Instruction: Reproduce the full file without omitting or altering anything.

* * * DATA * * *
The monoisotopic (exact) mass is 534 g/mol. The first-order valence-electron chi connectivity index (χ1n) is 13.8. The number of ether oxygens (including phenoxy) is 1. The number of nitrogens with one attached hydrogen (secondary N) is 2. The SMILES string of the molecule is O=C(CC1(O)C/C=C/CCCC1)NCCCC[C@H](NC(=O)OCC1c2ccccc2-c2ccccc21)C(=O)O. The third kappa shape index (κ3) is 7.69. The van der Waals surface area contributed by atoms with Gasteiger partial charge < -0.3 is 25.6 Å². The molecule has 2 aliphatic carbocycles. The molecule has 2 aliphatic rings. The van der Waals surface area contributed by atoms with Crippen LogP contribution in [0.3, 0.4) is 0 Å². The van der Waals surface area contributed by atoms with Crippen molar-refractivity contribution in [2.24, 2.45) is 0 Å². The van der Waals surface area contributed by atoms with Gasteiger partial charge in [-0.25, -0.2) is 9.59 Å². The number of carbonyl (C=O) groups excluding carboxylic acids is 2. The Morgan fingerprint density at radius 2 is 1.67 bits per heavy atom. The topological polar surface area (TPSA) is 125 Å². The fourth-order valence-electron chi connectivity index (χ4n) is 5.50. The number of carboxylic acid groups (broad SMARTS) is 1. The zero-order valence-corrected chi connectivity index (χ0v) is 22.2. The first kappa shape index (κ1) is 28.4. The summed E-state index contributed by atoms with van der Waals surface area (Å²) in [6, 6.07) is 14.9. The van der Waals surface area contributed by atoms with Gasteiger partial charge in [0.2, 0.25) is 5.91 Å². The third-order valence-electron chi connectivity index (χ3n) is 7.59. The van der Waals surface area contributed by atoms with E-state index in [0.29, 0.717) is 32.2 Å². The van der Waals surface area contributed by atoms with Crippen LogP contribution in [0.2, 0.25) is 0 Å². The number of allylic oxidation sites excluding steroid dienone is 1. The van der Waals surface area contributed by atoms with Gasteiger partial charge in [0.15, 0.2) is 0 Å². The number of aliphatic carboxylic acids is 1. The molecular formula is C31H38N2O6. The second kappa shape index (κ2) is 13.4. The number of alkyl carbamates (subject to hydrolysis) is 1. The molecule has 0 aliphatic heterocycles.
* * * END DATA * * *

The monoisotopic (exact) mass is 534 g/mol. The first-order valence-electron chi connectivity index (χ1n) is 13.8. The number of ether oxygens (including phenoxy) is 1. The number of nitrogens with one attached hydrogen (secondary N) is 2. The SMILES string of the molecule is O=C(CC1(O)C/C=C/CCCC1)NCCCC[C@H](NC(=O)OCC1c2ccccc2-c2ccccc21)C(=O)O. The third kappa shape index (κ3) is 7.69. The van der Waals surface area contributed by atoms with Gasteiger partial charge < -0.3 is 25.6 Å². The molecule has 2 aliphatic carbocycles. The molecule has 2 aliphatic rings. The van der Waals surface area contributed by atoms with Crippen LogP contribution in [0.3, 0.4) is 0 Å². The van der Waals surface area contributed by atoms with Crippen molar-refractivity contribution in [2.24, 2.45) is 0 Å². The van der Waals surface area contributed by atoms with Gasteiger partial charge in [-0.25, -0.2) is 9.59 Å². The number of carbonyl (C=O) groups excluding carboxylic acids is 2. The Morgan fingerprint density at radius 2 is 1.67 bits per heavy atom. The topological polar surface area (TPSA) is 125 Å². The fourth-order valence-electron chi connectivity index (χ4n) is 5.50. The number of carboxylic acid groups (broad SMARTS) is 1. The zero-order valence-corrected chi connectivity index (χ0v) is 22.2. The first kappa shape index (κ1) is 28.4. The summed E-state index contributed by atoms with van der Waals surface area (Å²) in [6, 6.07) is 14.9. The van der Waals surface area contributed by atoms with Gasteiger partial charge in [0.2, 0.25) is 5.91 Å². The third-order valence-electron chi connectivity index (χ3n) is 7.59. The van der Waals surface area contributed by atoms with E-state index in [0.29, 0.717) is 32.2 Å². The van der Waals surface area contributed by atoms with Crippen LogP contribution in [0.2, 0.25) is 0 Å². The number of allylic oxidation sites excluding steroid dienone is 1. The van der Waals surface area contributed by atoms with Gasteiger partial charge in [0.15, 0.2) is 0 Å². The number of aliphatic carboxylic acids is 1. The molecular formula is C31H38N2O6. The second kappa shape index (κ2) is 13.4. The number of alkyl carbamates (subject to hydrolysis) is 1. The molecule has 0 aliphatic heterocycles.